# Green's theorem, relation between two integrals

Homework Statement .
Calculate by a line integral the following double integral:
##\iint\limits_D (y^{2}e^{xy}-x^{2}e^{xy})dxdy##, D being the unit disk.

The attempt at a solution.

Well, if we consider C to be the curve that encloses the region D (C is the unit circle), then C is a simple, closed and smooth curve. Now, if we take ##F=(P(x,y),Q(x,y))##
with ##P(x,y)=-ye^{xy}## and ##Q(x,y)=-xe^{xy}##, then P and Q are ##C^1## functions. We are under the hypothesis of Green's theorem, so we know that the integral

##\iint\limits_D (Q_x-P_y)dxdy## equals the integral ##\int\limits_C Fds## where C is the unit circle. If I parametrize this curve in the standard way, I get ##ψ(t)=(cos(t),sin(t))## and ##ψ'(t)=(-sin(t),cos(t))## so the integral of the right member is
##\int_0^{2π} (-sin(t)e^{cos(t)sin(t)},-cos(t)e^{cos(t)sin(t)})(-sin(t),cos(t))
dt##, which is equal to ##\int_0^{2π} sin^{2}(t)e^{cos(t)sin(t)}-cos^{2}(t)e^{cos(t)sin(t)} dt##
I am totally stuck with this integral, I could express it by ##\int_0^{2π}e{cos(t)sin(t)}-2cos^{2}(t)e^{cos(t)sin(t)} dt## but I don't know how to solve it. Am I applying Green's theorem correctly or did I make a mistake in some previous step?

SteamKing
Staff Emeritus
Homework Helper
You've got a basic problem with your analysis and selection of the functions P and Q.

When you take your partial derivatives of P and Q and calculate (Qx - Py), you must obtain the original integrand of the double integral, namely (y^2EXP(xy) - x^2EXP(xy)). Have you checked this?

• 1 person
Dick
Homework Helper
Homework Statement .
Calculate by a line integral the following double integral:
##\iint\limits_D (y^{2}e^{xy}-x^{2}e^{xy})dxdy##, D being the unit disk.

The attempt at a solution.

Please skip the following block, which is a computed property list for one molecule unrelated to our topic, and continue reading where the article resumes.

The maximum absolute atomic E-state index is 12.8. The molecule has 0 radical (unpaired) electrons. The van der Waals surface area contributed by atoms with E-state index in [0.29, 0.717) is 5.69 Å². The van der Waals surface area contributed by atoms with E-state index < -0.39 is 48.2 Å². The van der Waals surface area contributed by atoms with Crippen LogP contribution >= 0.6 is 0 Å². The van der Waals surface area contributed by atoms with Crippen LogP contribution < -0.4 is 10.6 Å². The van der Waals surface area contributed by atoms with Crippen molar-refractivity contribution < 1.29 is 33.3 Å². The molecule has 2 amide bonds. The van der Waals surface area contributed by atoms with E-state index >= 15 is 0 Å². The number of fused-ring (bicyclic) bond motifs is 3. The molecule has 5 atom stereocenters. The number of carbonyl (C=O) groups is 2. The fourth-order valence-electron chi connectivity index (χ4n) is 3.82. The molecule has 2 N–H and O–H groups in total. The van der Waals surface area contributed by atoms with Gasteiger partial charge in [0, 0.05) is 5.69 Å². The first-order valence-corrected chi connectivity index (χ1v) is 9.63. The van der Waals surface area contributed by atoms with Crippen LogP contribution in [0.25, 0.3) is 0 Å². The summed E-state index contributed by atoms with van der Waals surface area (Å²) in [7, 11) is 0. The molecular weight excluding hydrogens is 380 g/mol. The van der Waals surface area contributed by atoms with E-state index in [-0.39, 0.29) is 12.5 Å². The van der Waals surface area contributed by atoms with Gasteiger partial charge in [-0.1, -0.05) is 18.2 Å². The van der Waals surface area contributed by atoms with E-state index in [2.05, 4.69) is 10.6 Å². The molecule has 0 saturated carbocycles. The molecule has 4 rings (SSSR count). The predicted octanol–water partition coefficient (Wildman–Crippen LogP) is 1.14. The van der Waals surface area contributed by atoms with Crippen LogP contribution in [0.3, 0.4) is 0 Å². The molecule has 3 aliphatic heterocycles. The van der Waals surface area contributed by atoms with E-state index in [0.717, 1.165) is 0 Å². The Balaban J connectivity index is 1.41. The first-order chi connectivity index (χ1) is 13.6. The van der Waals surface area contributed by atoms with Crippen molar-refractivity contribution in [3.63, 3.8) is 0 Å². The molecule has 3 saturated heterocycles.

Well, if we consider C to be the curve that encloses the region D (C is the unit circle), then C is a simple, closed and smooth curve. Now, if we take ##F=(P(x,y),Q(x,y))##
with ##P(x,y)=-ye^{xy}## and ##Q(x,y)=-xe^{xy}##, then P and Q are ##C^1## functions. We are under the hypothesis of Green's theorem, so we know that the integral

##\iint\limits_D (Q_x-P_y)dxdy## equals the integral ##\int\limits_C Fds## where C is the unit circle. If I parametrize this curve in the standard way, I get ##ψ(t)=(cos(t),sin(t))## and ##ψ'(t)=(-sin(t),cos(t))## so the integral of the right member is
##\int_0^{2π} (-sin(t)e^{cos(t)sin(t)},-cos(t)e^{cos(t)sin(t)})(-sin(t),cos(t))
dt##, which is equal to ##\int_0^{2π} sin^{2}(t)e^{cos(t)sin(t)}-cos^{2}(t)e^{cos(t)sin(t)} dt##
I am totally stuck with this integral, I could express it by ##\int_0^{2π}e{cos(t)sin(t)}-2cos^{2}(t)e^{cos(t)sin(t)} dt## but I don't know how to solve it. Am I applying Green's theorem correctly or did I make a mistake in some previous step?

Use double angle formulas. Doesn't it sort of resemble cos(2t)e^(sin(2t))?

• 1 person
You've got a basic problem with your analysis and selection of the functions P and Q.

When you take your partial derivatives of P and Q and calculate (Qx - Py), you must obtain the original integrand of the double integral, namely (y^2EXP(xy) - x^2EXP(xy)). Have you checked this?

I see, P and Q were not the correct ones. I have to set ##P=xe^{xy}## and ##Q=ye^{xy}##. I spent like 15 minutes trying to find where my mistake was and I totally missed it.

Use double angle formulas. Doesn't it sort of resemble cos(2t)e^(sin(2t))?

The integral is 0, my problem was I hadn't chosen P and Q appropriately.

SteamKing
Staff Emeritus